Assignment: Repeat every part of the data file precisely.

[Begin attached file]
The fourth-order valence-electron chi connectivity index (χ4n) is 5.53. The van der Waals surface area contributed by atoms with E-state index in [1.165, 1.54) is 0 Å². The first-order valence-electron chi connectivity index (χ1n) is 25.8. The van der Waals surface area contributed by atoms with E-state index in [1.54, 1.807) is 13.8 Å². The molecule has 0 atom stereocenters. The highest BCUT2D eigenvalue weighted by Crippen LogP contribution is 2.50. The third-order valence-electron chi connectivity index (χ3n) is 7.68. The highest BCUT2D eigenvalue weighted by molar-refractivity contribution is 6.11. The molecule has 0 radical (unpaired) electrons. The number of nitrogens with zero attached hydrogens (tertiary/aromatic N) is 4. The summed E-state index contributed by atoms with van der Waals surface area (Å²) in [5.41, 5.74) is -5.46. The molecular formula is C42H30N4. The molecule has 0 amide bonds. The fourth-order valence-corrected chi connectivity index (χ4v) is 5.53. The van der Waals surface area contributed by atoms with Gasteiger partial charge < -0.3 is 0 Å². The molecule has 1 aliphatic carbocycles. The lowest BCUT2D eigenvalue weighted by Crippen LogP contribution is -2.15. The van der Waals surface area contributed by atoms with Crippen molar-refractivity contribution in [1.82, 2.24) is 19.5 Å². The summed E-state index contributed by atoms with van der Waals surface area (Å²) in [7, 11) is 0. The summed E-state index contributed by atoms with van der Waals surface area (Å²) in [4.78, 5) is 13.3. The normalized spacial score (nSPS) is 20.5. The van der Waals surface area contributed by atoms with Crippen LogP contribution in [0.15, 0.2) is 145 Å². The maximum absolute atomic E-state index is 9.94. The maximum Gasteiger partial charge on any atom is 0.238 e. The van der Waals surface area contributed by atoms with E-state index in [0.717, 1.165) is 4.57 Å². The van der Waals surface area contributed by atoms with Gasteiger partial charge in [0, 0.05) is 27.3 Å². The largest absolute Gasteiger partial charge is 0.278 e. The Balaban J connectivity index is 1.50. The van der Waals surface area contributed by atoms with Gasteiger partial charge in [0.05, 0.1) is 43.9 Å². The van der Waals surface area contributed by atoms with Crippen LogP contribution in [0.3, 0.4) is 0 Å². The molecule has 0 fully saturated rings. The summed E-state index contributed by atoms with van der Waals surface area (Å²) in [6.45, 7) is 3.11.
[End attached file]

The fourth-order valence-electron chi connectivity index (χ4n) is 5.53. The van der Waals surface area contributed by atoms with E-state index in [1.165, 1.54) is 0 Å². The first-order valence-electron chi connectivity index (χ1n) is 25.8. The van der Waals surface area contributed by atoms with E-state index in [1.54, 1.807) is 13.8 Å². The molecule has 0 atom stereocenters. The highest BCUT2D eigenvalue weighted by Crippen LogP contribution is 2.50. The third-order valence-electron chi connectivity index (χ3n) is 7.68. The highest BCUT2D eigenvalue weighted by molar-refractivity contribution is 6.11. The molecule has 0 radical (unpaired) electrons. The number of nitrogens with zero attached hydrogens (tertiary/aromatic N) is 4. The summed E-state index contributed by atoms with van der Waals surface area (Å²) in [5.41, 5.74) is -5.46. The molecular formula is C42H30N4. The molecule has 0 amide bonds. The fourth-order valence-corrected chi connectivity index (χ4v) is 5.53. The van der Waals surface area contributed by atoms with Gasteiger partial charge < -0.3 is 0 Å². The molecule has 1 aliphatic carbocycles. The lowest BCUT2D eigenvalue weighted by Crippen LogP contribution is -2.15. The van der Waals surface area contributed by atoms with Crippen molar-refractivity contribution in [1.82, 2.24) is 19.5 Å². The summed E-state index contributed by atoms with van der Waals surface area (Å²) in [7, 11) is 0. The summed E-state index contributed by atoms with van der Waals surface area (Å²) in [4.78, 5) is 13.3. The normalized spacial score (nSPS) is 20.5. The van der Waals surface area contributed by atoms with Crippen LogP contribution in [0.15, 0.2) is 145 Å². The maximum absolute atomic E-state index is 9.94. The maximum Gasteiger partial charge on any atom is 0.238 e. The van der Waals surface area contributed by atoms with E-state index in [0.717, 1.165) is 4.57 Å². The van der Waals surface area contributed by atoms with Gasteiger partial charge in [0, 0.05) is 27.3 Å². The largest absolute Gasteiger partial charge is 0.278 e. The Balaban J connectivity index is 1.50. The van der Waals surface area contributed by atoms with Gasteiger partial charge in [0.05, 0.1) is 43.9 Å². The van der Waals surface area contributed by atoms with Crippen LogP contribution in [0.3, 0.4) is 0 Å². The molecule has 0 fully saturated rings. The summed E-state index contributed by atoms with van der Waals surface area (Å²) in [6.45, 7) is 3.11.